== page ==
Clarkston Ministry Center missionary’s 3 ways to show Christ to people fearing COVID-19

Madeline Ray knows first-hand how God can use health challenges and health scares to bring people closer to Himself.

Madeline works as a missionary at the Send Relief ministry center in Clarkston, Georgia. Her service to the Ethne Health Clinic in Clarkston allows her to come into contact with people representing over 90 people groups that have been largely untouched by the gospel.

It’s also a place where her testimony of God’s faithfulness through health challenges is especially poignant.

Since the fifth grade, Madeline has battled cerebral arteriovenous malformation. It’s a condition that causes an abnormal connection between the arteries and veins in the brain that usually forms before birth. It can cause brain aneurysms, and in Madeline’s case, minor to mild strokes. It’s also an ailment that, over the years, made her frustrated and sometimes question how much she can do on the mission field.

“I’ve always wanted to serve others for Jesus,” Madeline says. “At one point, I wanted to serve with the International Mission Board, but health challenges wouldn’t allow me to.”

She’s found her missional sweet spot in Clarkston, though, where she started her work in mid-March—just in time to see students from five schools and colleges across the Southeast converge on the Clarkston ministry center during a GenSend Breaks event.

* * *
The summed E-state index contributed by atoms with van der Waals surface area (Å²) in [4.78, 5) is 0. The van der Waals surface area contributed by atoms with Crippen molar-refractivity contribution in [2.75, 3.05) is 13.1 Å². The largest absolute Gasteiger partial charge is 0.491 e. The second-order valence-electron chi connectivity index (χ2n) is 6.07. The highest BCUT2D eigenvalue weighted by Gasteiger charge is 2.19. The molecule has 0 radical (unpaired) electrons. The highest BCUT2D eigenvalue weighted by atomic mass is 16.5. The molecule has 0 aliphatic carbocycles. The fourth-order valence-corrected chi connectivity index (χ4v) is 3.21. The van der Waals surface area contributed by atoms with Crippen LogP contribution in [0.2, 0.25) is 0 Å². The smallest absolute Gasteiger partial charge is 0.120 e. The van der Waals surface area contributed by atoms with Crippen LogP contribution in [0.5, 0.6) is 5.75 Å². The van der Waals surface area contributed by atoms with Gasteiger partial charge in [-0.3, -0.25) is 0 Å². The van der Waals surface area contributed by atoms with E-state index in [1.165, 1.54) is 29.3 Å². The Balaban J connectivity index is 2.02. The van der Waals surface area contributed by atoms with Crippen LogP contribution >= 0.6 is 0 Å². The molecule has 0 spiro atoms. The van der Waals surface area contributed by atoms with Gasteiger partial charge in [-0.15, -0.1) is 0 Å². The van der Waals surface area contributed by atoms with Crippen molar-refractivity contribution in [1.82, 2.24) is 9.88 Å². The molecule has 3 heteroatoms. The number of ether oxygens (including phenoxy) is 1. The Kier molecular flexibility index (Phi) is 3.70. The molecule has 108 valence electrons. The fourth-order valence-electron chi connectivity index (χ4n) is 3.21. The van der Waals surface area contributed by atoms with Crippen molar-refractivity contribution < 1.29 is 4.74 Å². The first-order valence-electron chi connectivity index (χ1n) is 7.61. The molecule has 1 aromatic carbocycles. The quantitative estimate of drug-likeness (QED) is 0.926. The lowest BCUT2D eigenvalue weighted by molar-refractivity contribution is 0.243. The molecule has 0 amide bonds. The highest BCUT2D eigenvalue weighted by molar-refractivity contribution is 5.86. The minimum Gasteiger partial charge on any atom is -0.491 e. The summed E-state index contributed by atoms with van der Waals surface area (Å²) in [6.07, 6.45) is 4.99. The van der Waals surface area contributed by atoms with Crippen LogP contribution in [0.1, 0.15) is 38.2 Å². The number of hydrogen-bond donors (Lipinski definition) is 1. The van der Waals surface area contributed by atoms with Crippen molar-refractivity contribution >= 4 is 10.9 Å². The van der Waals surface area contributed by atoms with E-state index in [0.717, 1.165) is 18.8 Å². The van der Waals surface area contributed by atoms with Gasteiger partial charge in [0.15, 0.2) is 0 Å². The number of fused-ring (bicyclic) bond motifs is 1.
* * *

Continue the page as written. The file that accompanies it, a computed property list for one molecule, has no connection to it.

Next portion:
“It was amazing to see so many people who are so young express a desire to not only love Jesus, but also to live for Him through service and missions,” she says.

This particular GenSend Breaks event also happened to fall on a week where the new coronavirus was beginning to reach pandemic levels.

Madeline attributes the strength of her relationship with Jesus to the challenges she faced with her own health. She would later find that strategically speaking about those challenges opened doors for her to share Jesus and the gospel.

“Sometimes it’s things like health challenges and other issues we go through in life that help us show someone what a relationship with Jesus can give us in hard times,” she says.

Now that the new virus has upended our world and shaken people’s confidence with its uncertainty, Madeline says it becomes a key time to encourage people with hope in Jesus.

“Our health is something we’re always concerned about,” she said. “And while it can be scary, times like these often make people more open to hearing about Jesus.”

Here are few ways Madeline encourages us to help share Christ’s love now.

  1. Provide a listening ear to people’s concerns. So many are scared for their health or for the health of a loved one—especially elderly ones. Don’t treat people’s concerns flippantly. Listen with grace.
  2. Take preventative measures seriously. Showing that we’re taking things seriously with regard to our own health allows us to not seem uncaring or tone deaf. When people see that from us, it opens a wider door to share Jesus with someone.
  3. Don’t be afraid to share your story. Every concern won’t be strictly health related. There will be other concerns, in addition to health concerns, that will shake people’s confidence. Your ability to share how Jesus strengthened you in a time of doubt or weakness can give comfort and confidence to others in their time of uncertainty.


Published March 19, 2020